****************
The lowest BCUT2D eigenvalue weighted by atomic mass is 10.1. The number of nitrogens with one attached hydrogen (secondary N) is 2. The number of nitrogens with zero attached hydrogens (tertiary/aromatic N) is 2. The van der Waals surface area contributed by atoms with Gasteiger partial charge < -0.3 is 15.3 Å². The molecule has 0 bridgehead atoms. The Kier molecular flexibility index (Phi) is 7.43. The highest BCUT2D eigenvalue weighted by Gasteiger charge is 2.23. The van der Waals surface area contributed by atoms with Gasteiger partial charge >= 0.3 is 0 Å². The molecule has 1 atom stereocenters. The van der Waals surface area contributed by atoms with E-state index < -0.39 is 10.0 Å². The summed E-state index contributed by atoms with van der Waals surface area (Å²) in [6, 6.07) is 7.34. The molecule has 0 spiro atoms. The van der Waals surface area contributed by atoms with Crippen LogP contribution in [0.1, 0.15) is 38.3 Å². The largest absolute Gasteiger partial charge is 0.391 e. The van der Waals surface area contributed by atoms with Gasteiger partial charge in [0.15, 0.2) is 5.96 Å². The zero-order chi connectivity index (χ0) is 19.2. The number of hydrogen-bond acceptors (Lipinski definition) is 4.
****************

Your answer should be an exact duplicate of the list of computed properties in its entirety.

The lowest BCUT2D eigenvalue weighted by atomic mass is 10.1. The number of nitrogens with one attached hydrogen (secondary N) is 2. The number of nitrogens with zero attached hydrogens (tertiary/aromatic N) is 2. The van der Waals surface area contributed by atoms with Gasteiger partial charge < -0.3 is 15.3 Å². The molecule has 0 bridgehead atoms. The Kier molecular flexibility index (Phi) is 7.43. The highest BCUT2D eigenvalue weighted by Gasteiger charge is 2.23. The van der Waals surface area contributed by atoms with Gasteiger partial charge >= 0.3 is 0 Å². The molecule has 1 atom stereocenters. The van der Waals surface area contributed by atoms with E-state index < -0.39 is 10.0 Å². The summed E-state index contributed by atoms with van der Waals surface area (Å²) in [6, 6.07) is 7.34. The molecule has 0 spiro atoms. The van der Waals surface area contributed by atoms with Crippen LogP contribution in [0.1, 0.15) is 38.3 Å². The largest absolute Gasteiger partial charge is 0.391 e. The van der Waals surface area contributed by atoms with Gasteiger partial charge in [0.15, 0.2) is 5.96 Å². The zero-order chi connectivity index (χ0) is 19.2. The number of hydrogen-bond acceptors (Lipinski definition) is 4.